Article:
Hawthorn ketchup recipe
Updated: Aug 28, 2019
The flesh of the Hawthorn berry, or Haw, has exceptionally high levels of pectin, making it a great asset to the jam making enthusiast and excellent for setting fruit leathers. However, one of the nicest ways to use Hawthorn is to create a delicious savoury ketchup.
Autumn is a time of abundance for foragers, and one of the most common sights in the hedgerows at this time of year are the red berries, or haws, of the Hawthorn. If you are going to harvest these, wear heavy duty gloves as those thorns are vicious!
The seeds within the haws, like those of many other fruits, contain a cyanide inducing chemical, so it’s only the flesh we’ll be using. The best way to process is to heat the berries in just enough water to cover them, then remove from the heat when the skins are well split, and then mash through a sieve.
500g haw berries
300ml cider or white wine vinegar
1. Remove the leaves and stalks from haw berries and rinse
2. Put the haw berries, water and vinegar into a large pan. Bring the mixture to the boil, then simmer for 30 minutes. The skins on the berries should split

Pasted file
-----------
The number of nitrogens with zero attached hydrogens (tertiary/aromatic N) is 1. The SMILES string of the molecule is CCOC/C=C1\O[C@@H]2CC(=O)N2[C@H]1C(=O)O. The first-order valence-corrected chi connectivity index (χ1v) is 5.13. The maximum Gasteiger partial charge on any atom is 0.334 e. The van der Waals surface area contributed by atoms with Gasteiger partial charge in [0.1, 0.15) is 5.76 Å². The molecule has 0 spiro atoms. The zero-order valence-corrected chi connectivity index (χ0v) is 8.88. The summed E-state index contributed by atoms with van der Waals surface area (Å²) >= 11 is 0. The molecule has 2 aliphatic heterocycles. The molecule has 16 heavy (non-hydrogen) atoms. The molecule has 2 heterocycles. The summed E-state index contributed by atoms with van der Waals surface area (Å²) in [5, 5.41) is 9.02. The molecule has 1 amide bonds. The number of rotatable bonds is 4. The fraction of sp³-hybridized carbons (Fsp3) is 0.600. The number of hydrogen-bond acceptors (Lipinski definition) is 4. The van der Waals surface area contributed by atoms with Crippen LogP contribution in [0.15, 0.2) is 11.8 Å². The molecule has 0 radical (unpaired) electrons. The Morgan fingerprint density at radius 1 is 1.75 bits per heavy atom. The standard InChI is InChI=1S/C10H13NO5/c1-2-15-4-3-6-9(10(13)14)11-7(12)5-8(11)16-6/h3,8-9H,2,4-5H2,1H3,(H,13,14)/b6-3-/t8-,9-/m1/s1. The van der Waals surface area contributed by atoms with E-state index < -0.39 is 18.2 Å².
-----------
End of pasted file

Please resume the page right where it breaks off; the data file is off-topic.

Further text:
3. Remove from the heat and pour the contents into a sieve suspended over a container. Push the berries around to push as much of the flesh through the sieve as possible, but keeping the stones in the sieve
4. Clean your original pan and transfer the sieved pulp back into it
5. Add the sugar and season well with salt and pepper
6. Bring the mixture to the boil then simmer for 5-10 mins until the mixture is thick and syrupy, and the sugar has dissolved
7. Transfer to sterilised jars
8. Complete by canning and allow to cool
9. Leave for at least two weeks, preferably several months before opening
To add some more kick, add finely chopped chillies or garlic at stage five.
This mixture can sometimes get very thick, so jars from which it can be spooned from are better than bottles. If the jars are correctly sterilised and canned, the ketchup should keep for several months to a year if unopened.
Discover more wild edibles and recipes on a foraging course
Always stay safe when foraging. You need to be 100% sure of your identification, 100% sure that your foraged item is edible, and 100% sure that you are not allergic to it (it is good practice to always try a small amount of any new food you are consuming). If in doubt, leave it out!